Speaking of fun times, check out your local chapter of Hashers, "a drinking club with a running problem", as they refer to themselves. A match made in heaven! Hashing originated in Kuala Lumpur back in the 1930s, when a group of British colonial officers and other expats began meeting on a weekly basis to run and then have a drink afterwards. Nowadays, chapters all around the world hold regular runs that also end at a designated bar. It should be noted that Hashers welcome runners of all levels of skill, so you do not need to worry about your minutes per km, and membership is usually free of charge.
5. USE YOUR PHONE
You might have noticed that I use my phone quite a bit before and during my trips, and there are plenty more that can make your life easier in a new city. They include:
- Artsy (iOS only but there is a desktop version) will show current and permanent exhibitions;
- Adventurely will help you find a buddy for events and activities - the latter is only available in NYC at the moment, but I am sure they will eventually roll it out worldwide;
- Liana will connect you with expats and travellers speaking the same language or coming from the same country through a realtime geolocation network, so you will not get homesick;
- Nearify will remind you that there is life happening around you;
- Doctoralia will locate doctors and medical centres near you in select countries.
6. REACH OUT TO EXPATS
Seasoned expatriates are your ultimate experts at how to start life somewhere from scratch. Hey, they have already done what you are about to - they moved here from another city too! Even if you are relocating to or within your home country, foreigners can offer a completely different perspective to the place and think outside the (local) box. There are numerous city-specific blogs and Facebook groups you can join besides the many websites catered to foreign workers such as:
- InterNation is an expat community and an expat guide to a great many places around the planet;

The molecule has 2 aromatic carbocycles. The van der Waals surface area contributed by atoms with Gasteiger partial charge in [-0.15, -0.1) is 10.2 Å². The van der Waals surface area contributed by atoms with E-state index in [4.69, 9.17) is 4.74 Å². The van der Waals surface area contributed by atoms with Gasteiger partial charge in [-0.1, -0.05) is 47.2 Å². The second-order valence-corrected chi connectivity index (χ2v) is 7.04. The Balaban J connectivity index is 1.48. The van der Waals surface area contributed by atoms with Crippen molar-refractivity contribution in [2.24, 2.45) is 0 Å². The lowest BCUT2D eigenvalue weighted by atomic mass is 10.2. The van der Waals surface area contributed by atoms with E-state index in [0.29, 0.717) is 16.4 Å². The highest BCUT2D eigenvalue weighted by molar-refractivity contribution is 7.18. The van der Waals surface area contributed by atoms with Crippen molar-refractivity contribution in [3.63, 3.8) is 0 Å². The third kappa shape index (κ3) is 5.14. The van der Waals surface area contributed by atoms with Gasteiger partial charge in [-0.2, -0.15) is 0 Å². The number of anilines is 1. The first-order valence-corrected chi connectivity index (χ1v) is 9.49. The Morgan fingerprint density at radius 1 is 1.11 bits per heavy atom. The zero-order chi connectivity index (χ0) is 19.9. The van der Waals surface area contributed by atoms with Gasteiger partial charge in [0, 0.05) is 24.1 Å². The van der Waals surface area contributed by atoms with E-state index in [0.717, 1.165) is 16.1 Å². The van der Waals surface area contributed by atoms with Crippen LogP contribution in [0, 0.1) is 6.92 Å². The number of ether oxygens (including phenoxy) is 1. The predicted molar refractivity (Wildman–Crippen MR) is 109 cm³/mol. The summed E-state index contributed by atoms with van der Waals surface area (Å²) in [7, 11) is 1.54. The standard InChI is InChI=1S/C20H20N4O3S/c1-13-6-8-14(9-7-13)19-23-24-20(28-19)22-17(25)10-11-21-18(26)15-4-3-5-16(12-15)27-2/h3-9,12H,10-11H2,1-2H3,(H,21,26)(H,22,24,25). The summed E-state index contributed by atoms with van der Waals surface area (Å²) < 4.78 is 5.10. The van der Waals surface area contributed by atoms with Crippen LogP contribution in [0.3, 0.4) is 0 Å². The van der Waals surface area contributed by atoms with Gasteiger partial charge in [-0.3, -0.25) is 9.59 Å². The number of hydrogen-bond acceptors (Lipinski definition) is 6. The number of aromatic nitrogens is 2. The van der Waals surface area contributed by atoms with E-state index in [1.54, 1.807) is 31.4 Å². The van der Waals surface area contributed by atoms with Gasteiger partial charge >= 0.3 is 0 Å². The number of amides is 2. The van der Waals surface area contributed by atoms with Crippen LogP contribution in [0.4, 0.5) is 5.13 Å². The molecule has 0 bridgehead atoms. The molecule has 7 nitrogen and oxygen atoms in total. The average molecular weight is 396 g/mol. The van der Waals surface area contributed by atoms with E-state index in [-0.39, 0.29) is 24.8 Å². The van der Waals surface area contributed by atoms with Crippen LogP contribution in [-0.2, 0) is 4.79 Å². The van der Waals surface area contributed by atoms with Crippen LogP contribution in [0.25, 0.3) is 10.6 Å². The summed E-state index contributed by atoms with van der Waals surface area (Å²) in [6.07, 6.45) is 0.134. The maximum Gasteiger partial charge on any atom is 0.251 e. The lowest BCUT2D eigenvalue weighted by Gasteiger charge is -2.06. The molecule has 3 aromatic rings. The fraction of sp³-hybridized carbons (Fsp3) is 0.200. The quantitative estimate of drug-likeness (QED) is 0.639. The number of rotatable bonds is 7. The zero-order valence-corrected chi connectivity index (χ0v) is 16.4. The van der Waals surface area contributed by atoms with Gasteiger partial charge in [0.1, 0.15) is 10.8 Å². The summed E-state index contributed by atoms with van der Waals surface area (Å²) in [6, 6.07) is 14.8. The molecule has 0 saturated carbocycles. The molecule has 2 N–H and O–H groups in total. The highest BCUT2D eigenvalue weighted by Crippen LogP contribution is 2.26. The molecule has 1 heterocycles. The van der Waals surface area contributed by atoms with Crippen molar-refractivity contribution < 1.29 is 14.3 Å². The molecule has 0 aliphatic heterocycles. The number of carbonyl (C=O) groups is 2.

- Expatistan calculates cost of living worldwide. This is a cool tool to get a general idea of how much your expenses will differ: for example, it predicts that living in Moscow would be about 46% cheaper than in Amsterdam;
- Just Landed is made up of country guides, forums, and other practical information
7. BECOME A PET SITTER
One of the brightest memories of my first weeks in Amsterdam has to do with befriending a puppy at a café close to my house. This cutest creature jumped on my lap as soon as I took my seat and we were inseparable for the next 20 minutes when his owner, unfortunately, had to go. We exchanged our contact information in case the dog needed a sitter (and because you clearly can't break a bond like that), which got me thinking that this is a perfect pastime for someone new to town. If you like animals and have taken care of a pet before, what can be better than enjoying nice walks in the 'hood - that counts as sightseeing - with your new furry friend? Check out pet-sitting services like Rover and Trusted Housesitters.
8. GET LOST
Literally or figuratively, getting lost is a big part of this adventure. I always found setting some time to just aimlessly wander around really pleasant and also practical: there is always a chance to come across a nice coffee place that you end up going back to all the time, an interesting exhibition that you did not even hear of, a flea market, a library, and so on and so forth! That's what I call building a relationship with your city. Getting lost could be really empowering too, in a way that you let go of responsibilities and stop being in control for a bit and just indulge in the moment.
9. TAKE YOUR TIME
Moving is not only about being physically present in a different place, finding your pace is just as big a part of the process. It is completely okay if you do not have everything figured out right way (no one ever does anyway). It is also fine if you need to give yourself a break. Go back to your comfort zone when need be. Reward yourself what you have already accomplished. The rest will follow!
Do you have a tip from your own experience? Share in the comments below!
Happy travels x